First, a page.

Answer: Do nothing
Reasoning: As discussed in class, allowing website developers to control how links open on users’ browsers is a sensitive topic. The easy way of forcing a link to open in a new window is using the ‘target=_blank’ attribute of the anchor tag. In the old days, HTML 4 and older, it was considered good practice to force windows that link to external websites to open in a new window.
However, countless usability studies have proven that the majority of users only know how to use the forward/back buttons on the browser they are using. Window management may seem simple to us, but novice users are completely unaware when a new window opens and are lost when asked to go back to where they were.
Jakob Nielsen is a famous writer who has defined simple rules for improving website usability. #2 of the ‘Top Ten Design Mistakes of 1999″ reads:
Opening up new browser windows is like a vacuum cleaner sales person who starts a visit by emptying an ash tray on the customer’s carpet. Don’t pollute my screen with any more windows, thanks (particularly since current operating systems have miserable window management). If I want a new window, I will open it myself!Designers open new browser windows on the theory that it keeps users on their site. But even disregarding the user-hostile message implied in taking over the user’s machine, the strategy is self-defeating since it disables the Back button which is the normal way users return to previous sites. Users often don’t notice that a new window has opened, especially if they are using a small monitor where the windows are maximized to fill up the screen. So a user who tries to return to the origin will be confused by a grayed out Back button.
Usability Consultant Carolyn Snyder has the following to say on the subject:
I’ve saved this one for last because it’s especially hard to believe — some people can use Windows applications for years without understanding the concept of task switching. (When I point to the task bar and ask them what it’s for, they can’t tell me.) Thus, spawning second browser windows can completely throw users off track because it removes the one thing they are sure how to use: the “Back” button.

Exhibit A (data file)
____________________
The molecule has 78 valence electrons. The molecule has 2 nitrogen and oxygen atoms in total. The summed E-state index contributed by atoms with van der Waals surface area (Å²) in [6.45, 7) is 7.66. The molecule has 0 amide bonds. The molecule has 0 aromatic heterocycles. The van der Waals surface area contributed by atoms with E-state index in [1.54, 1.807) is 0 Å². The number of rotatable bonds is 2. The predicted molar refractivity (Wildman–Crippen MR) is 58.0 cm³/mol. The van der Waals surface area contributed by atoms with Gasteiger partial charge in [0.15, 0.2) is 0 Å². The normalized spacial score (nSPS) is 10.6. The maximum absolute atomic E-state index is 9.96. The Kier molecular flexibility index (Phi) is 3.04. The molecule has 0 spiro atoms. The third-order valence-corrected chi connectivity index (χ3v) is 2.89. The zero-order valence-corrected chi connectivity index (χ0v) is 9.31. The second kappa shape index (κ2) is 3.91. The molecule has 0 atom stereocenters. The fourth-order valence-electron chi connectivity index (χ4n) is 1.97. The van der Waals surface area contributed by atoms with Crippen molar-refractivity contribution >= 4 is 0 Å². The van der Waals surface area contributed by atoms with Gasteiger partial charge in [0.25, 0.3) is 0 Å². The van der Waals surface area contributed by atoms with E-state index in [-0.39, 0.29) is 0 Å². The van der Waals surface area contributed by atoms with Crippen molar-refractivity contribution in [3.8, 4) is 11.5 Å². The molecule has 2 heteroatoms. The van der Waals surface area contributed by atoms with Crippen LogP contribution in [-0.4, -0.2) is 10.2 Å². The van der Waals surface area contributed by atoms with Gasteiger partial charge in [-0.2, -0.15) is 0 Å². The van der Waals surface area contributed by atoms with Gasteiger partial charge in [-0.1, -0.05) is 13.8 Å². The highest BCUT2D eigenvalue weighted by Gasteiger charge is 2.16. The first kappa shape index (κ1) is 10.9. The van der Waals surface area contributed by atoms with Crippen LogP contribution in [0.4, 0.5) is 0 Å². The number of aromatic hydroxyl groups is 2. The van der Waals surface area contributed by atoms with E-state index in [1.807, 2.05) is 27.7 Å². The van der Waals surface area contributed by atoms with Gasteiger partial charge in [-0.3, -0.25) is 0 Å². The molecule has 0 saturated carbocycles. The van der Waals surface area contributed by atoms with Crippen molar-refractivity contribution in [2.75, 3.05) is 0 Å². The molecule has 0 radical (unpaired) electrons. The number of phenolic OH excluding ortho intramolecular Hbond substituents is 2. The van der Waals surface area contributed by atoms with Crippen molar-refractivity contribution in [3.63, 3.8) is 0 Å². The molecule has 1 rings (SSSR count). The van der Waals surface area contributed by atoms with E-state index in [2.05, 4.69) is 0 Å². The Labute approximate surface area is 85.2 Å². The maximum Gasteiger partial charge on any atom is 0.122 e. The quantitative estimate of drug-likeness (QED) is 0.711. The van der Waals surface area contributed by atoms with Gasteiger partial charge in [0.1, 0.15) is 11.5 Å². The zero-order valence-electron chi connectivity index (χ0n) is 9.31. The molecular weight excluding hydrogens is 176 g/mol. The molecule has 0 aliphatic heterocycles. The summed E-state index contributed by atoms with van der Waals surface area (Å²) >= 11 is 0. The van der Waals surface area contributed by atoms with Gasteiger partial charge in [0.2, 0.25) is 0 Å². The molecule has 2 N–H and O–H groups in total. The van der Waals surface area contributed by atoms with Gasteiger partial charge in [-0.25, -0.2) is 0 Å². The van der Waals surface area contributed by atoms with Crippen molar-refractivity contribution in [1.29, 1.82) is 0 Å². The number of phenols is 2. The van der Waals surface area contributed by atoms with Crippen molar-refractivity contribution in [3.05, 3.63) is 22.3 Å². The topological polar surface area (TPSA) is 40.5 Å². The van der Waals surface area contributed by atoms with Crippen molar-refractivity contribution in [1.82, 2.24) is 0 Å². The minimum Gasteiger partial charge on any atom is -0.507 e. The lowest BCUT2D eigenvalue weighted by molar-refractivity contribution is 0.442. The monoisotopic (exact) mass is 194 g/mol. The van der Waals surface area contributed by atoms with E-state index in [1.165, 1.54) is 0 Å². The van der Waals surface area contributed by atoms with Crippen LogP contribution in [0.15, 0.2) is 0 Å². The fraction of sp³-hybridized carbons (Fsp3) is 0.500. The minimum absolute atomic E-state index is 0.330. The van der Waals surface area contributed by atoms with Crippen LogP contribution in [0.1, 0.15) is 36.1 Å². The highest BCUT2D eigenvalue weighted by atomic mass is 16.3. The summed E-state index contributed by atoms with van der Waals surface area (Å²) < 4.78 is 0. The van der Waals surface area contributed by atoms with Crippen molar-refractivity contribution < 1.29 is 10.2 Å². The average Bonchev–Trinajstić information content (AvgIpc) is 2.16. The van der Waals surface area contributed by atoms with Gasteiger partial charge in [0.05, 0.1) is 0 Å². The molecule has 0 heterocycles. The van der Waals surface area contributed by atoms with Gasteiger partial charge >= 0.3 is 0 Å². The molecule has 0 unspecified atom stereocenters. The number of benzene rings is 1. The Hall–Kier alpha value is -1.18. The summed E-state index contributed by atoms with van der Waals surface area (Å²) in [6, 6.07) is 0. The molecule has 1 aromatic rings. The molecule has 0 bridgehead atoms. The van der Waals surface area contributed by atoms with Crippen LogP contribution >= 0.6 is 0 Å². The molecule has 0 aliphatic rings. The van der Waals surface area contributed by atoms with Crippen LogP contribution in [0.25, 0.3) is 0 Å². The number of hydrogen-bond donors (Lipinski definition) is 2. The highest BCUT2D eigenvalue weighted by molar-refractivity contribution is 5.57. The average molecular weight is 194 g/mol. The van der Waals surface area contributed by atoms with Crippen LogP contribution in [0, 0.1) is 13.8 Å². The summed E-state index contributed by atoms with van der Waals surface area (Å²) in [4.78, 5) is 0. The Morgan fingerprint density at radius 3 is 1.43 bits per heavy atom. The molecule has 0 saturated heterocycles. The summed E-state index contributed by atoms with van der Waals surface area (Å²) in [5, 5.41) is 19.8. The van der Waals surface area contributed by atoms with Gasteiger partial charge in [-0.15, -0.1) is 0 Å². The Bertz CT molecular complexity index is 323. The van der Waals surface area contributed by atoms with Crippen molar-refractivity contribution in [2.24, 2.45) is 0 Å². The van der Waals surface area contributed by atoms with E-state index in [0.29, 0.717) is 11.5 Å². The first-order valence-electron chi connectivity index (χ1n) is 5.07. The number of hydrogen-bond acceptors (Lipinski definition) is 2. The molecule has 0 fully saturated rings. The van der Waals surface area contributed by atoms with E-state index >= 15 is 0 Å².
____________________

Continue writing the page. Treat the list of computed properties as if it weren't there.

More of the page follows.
In one study, a site provided links to related books on Amazon.com, which opened in a second browser window. Using Amazon wasn’t relevant to our test, so as soon as the page came up the users tried to back out. One pair of users, upon discovering the grayed-out “Back” button, looked at each other with something akin to horror. They were quite honestly stumped and had no idea how to proceed. After a couple minutes of discussion, they finally closed the second window. In another recent study, six out of 17 users had difficulty with multiple windows, and three of them required assistance to get back to the first window and continue the task.
Suggestion: Avoid spawning multiple browser windows if at all possible — taking the “Back” button away from users can make their experience so painful that it usually far outweighs whatever benefit you’re trying to provide. One common theory in favor of spawning the second window is that it keeps users from leaving your site, but ironically it may have just the opposite effect by preventing them from returning when they want to.
Suggestion: If a second window is necessary, provide an obvious “close” or “back” link and don’t provide navigation to other parts of the site; some users will blithely continue their task in the second (often smaller) window, which can lead to further confusion.
In the end, the result is that you should leave all anchor tags as normal links that open in the current window, which is actually the easiest (default) of all the current options. By doing so, you leave it completely up to the individual user to decide how and where they want the link to open using their browser’s settings or by using hotkeys to control that ability (typically CTRL for new tab, SHIFT for new window).